Girls' Golf Preview: Danielson takes aim at state’s best as Rams push forward

Junior looks to build off of 18th place finish at state, district title
“I can control what I do. I don’t have to worry about teammates. It’s all self-motivation. I go out there and do my own thing, I don’t worry about other kids. It’s all about me. If I mess up, I have to blame myself.” - on why Danielson enjoys golf



The goals are lofty. 

State title contention lofty. 

With her length off the tee, natural talent and mental fortitude, a finish among the state’s elite is certainly not out of the question for Greene County golfer Rachael Danielson.

The junior is fresh off a top-20 finish at state as a sophomore, a conference championship and a district title, so, fittingly, a toe-to-toe showdown with the best is next on the list.  Danielson carded a 36-hole total of 189 (95, 94) at the 4A state meet last spring in Ames, placing her 18th overall.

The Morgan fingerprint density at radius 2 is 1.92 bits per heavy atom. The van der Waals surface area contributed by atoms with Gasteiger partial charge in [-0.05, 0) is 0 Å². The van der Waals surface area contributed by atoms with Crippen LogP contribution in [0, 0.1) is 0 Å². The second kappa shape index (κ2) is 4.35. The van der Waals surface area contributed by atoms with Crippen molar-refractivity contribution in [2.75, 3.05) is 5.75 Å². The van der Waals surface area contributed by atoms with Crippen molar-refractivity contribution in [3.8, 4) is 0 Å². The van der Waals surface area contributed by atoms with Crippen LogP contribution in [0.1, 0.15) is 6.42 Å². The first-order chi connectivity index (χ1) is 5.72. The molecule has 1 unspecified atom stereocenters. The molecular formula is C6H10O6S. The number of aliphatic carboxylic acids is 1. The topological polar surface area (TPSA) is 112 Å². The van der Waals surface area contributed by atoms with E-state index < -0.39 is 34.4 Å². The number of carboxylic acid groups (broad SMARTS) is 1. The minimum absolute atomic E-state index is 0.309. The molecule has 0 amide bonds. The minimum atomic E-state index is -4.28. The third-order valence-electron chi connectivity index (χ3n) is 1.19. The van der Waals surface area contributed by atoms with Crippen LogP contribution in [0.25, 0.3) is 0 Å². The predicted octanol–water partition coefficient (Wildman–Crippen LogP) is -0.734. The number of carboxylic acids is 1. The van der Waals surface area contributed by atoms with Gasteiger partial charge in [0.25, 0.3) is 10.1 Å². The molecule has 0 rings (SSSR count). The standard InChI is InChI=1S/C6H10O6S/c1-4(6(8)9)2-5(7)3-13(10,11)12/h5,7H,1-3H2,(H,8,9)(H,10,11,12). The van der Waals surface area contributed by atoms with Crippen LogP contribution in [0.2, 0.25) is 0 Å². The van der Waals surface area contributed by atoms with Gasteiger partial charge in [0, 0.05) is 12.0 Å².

The key to unlocking greatness this year is in a ferocious attack of the the greens with visions of low scores, while maintaining an even keel and fighting off the demons every golfer tussles with. 

Danielson has three-quarters of the golf game down pat. Booming drives down the fairway off the tee? Check. A lethal mid-iron game that she sticks close to the cup? Ditto. A top notch short game that saves her when shots are sent wide of the green? You got it. 

But there’s one thing Danielson’s yet to master – her head. 

Corralling the emotions, the mood swings, and the frustrations of the game of golf is next on the agenda. Harness that and it should take her to new heights. 

“So one bad shot doesn’t turn into a bad hole and a bad round,” Danielson said.  “Keeping it to one shot is bad or maybe two, keeping it manageable.”

Last year’s success didn’t come easy, though.  


What a difference a year makes.